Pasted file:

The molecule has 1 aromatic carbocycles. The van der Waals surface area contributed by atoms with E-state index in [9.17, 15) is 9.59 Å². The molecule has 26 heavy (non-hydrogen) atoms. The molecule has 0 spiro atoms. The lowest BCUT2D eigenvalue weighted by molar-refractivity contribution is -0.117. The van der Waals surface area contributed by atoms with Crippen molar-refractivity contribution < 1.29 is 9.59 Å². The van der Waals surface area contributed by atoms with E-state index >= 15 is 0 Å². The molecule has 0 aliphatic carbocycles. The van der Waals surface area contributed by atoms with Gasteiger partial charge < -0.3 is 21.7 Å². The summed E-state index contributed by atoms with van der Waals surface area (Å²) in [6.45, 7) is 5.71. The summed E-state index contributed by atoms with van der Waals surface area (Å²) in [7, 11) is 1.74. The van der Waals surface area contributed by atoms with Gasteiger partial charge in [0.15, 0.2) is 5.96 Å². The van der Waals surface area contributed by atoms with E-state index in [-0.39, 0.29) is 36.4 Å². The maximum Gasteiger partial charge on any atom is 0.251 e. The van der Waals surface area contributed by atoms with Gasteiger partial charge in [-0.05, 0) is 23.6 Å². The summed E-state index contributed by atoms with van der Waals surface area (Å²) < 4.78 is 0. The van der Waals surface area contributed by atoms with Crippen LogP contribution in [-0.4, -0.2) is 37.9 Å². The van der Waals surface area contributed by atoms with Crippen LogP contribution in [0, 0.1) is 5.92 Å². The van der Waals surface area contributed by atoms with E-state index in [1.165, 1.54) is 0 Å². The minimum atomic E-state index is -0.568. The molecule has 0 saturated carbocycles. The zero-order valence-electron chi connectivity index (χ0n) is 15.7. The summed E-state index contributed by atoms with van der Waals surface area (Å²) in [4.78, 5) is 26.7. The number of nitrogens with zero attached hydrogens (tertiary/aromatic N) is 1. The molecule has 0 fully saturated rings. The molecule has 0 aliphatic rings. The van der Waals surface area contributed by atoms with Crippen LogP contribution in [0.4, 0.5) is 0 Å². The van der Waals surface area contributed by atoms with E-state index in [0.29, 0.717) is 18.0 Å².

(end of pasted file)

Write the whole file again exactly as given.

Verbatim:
The molecule has 1 aromatic carbocycles. The van der Waals surface area contributed by atoms with E-state index in [9.17, 15) is 9.59 Å². The molecule has 26 heavy (non-hydrogen) atoms. The molecule has 0 spiro atoms. The lowest BCUT2D eigenvalue weighted by molar-refractivity contribution is -0.117. The van der Waals surface area contributed by atoms with Crippen molar-refractivity contribution < 1.29 is 9.59 Å². The van der Waals surface area contributed by atoms with E-state index >= 15 is 0 Å². The molecule has 0 aliphatic carbocycles. The van der Waals surface area contributed by atoms with Gasteiger partial charge < -0.3 is 21.7 Å². The summed E-state index contributed by atoms with van der Waals surface area (Å²) in [6.45, 7) is 5.71. The summed E-state index contributed by atoms with van der Waals surface area (Å²) in [7, 11) is 1.74. The van der Waals surface area contributed by atoms with Gasteiger partial charge in [0.15, 0.2) is 5.96 Å². The van der Waals surface area contributed by atoms with E-state index in [-0.39, 0.29) is 36.4 Å². The maximum Gasteiger partial charge on any atom is 0.251 e. The van der Waals surface area contributed by atoms with Gasteiger partial charge in [-0.05, 0) is 23.6 Å². The summed E-state index contributed by atoms with van der Waals surface area (Å²) < 4.78 is 0. The van der Waals surface area contributed by atoms with Crippen LogP contribution in [-0.4, -0.2) is 37.9 Å². The van der Waals surface area contributed by atoms with Crippen LogP contribution in [0, 0.1) is 5.92 Å². The van der Waals surface area contributed by atoms with E-state index in [1.165, 1.54) is 0 Å². The minimum atomic E-state index is -0.568. The molecule has 0 saturated carbocycles. The zero-order valence-electron chi connectivity index (χ0n) is 15.7. The summed E-state index contributed by atoms with van der Waals surface area (Å²) in [4.78, 5) is 26.7. The number of nitrogens with zero attached hydrogens (tertiary/aromatic N) is 1. The molecule has 0 fully saturated rings. The molecule has 0 aliphatic rings. The van der Waals surface area contributed by atoms with Crippen LogP contribution in [0.4, 0.5) is 0 Å². The van der Waals surface area contributed by atoms with E-state index in [0.29, 0.717) is 18.0 Å².